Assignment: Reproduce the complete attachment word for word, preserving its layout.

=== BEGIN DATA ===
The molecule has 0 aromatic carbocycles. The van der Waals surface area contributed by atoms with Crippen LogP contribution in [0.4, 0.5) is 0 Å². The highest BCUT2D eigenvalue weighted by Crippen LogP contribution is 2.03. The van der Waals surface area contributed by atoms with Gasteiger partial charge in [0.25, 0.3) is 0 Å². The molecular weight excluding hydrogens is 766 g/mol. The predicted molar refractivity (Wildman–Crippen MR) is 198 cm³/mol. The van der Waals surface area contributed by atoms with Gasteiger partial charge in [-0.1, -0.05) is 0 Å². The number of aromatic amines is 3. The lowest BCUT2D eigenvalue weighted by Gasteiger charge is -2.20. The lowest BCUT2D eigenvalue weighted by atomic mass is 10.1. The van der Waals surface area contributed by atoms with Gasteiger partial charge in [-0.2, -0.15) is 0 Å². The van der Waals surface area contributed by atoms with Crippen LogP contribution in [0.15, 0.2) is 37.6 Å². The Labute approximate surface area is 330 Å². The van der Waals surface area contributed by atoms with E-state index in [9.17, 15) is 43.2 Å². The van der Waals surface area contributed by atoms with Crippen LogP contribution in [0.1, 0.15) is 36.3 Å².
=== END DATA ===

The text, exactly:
The molecule has 0 aromatic carbocycles. The van der Waals surface area contributed by atoms with Crippen LogP contribution in [0.4, 0.5) is 0 Å². The highest BCUT2D eigenvalue weighted by Crippen LogP contribution is 2.03. The van der Waals surface area contributed by atoms with Gasteiger partial charge in [0.25, 0.3) is 0 Å². The molecular weight excluding hydrogens is 766 g/mol. The predicted molar refractivity (Wildman–Crippen MR) is 198 cm³/mol. The van der Waals surface area contributed by atoms with Gasteiger partial charge in [-0.1, -0.05) is 0 Å². The number of aromatic amines is 3. The lowest BCUT2D eigenvalue weighted by Gasteiger charge is -2.20. The lowest BCUT2D eigenvalue weighted by atomic mass is 10.1. The van der Waals surface area contributed by atoms with Gasteiger partial charge in [-0.2, -0.15) is 0 Å². The van der Waals surface area contributed by atoms with Crippen LogP contribution in [0.15, 0.2) is 37.6 Å². The Labute approximate surface area is 330 Å². The van der Waals surface area contributed by atoms with E-state index in [9.17, 15) is 43.2 Å². The van der Waals surface area contributed by atoms with Crippen LogP contribution in [0.1, 0.15) is 36.3 Å².